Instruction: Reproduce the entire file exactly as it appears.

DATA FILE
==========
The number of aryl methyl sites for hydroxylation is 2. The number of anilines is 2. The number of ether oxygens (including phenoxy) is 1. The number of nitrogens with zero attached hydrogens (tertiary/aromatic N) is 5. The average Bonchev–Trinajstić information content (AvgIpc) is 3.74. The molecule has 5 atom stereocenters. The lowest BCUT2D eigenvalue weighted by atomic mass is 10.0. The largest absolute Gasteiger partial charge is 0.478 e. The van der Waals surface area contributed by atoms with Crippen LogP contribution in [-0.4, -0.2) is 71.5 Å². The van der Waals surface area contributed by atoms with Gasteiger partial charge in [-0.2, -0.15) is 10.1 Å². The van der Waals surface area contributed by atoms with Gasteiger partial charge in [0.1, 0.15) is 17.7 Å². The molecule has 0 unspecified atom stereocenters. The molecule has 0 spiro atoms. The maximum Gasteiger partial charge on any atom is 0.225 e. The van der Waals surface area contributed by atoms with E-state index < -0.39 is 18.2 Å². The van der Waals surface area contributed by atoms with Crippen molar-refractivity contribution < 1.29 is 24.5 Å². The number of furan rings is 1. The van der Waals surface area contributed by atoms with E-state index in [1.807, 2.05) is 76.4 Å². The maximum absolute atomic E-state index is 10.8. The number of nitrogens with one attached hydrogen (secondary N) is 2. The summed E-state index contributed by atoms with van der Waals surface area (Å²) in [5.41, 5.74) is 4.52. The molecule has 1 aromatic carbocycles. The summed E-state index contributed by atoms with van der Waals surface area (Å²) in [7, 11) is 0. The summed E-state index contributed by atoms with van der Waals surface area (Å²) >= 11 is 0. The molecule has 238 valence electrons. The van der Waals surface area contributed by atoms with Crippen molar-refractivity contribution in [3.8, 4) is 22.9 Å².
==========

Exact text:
The number of aryl methyl sites for hydroxylation is 2. The number of anilines is 2. The number of ether oxygens (including phenoxy) is 1. The number of nitrogens with zero attached hydrogens (tertiary/aromatic N) is 5. The average Bonchev–Trinajstić information content (AvgIpc) is 3.74. The molecule has 5 atom stereocenters. The lowest BCUT2D eigenvalue weighted by atomic mass is 10.0. The largest absolute Gasteiger partial charge is 0.478 e. The van der Waals surface area contributed by atoms with Crippen LogP contribution in [-0.4, -0.2) is 71.5 Å². The van der Waals surface area contributed by atoms with Gasteiger partial charge in [-0.2, -0.15) is 10.1 Å². The van der Waals surface area contributed by atoms with Gasteiger partial charge in [0.1, 0.15) is 17.7 Å². The molecule has 0 unspecified atom stereocenters. The molecule has 0 spiro atoms. The maximum Gasteiger partial charge on any atom is 0.225 e. The van der Waals surface area contributed by atoms with E-state index < -0.39 is 18.2 Å². The van der Waals surface area contributed by atoms with Crippen molar-refractivity contribution < 1.29 is 24.5 Å². The number of furan rings is 1. The van der Waals surface area contributed by atoms with E-state index in [1.807, 2.05) is 76.4 Å². The maximum absolute atomic E-state index is 10.8. The number of nitrogens with one attached hydrogen (secondary N) is 2. The summed E-state index contributed by atoms with van der Waals surface area (Å²) in [5.41, 5.74) is 4.52. The molecule has 1 aromatic carbocycles. The summed E-state index contributed by atoms with van der Waals surface area (Å²) in [7, 11) is 0. The summed E-state index contributed by atoms with van der Waals surface area (Å²) >= 11 is 0. The molecule has 238 valence electrons. The van der Waals surface area contributed by atoms with Crippen molar-refractivity contribution in [3.8, 4) is 22.9 Å².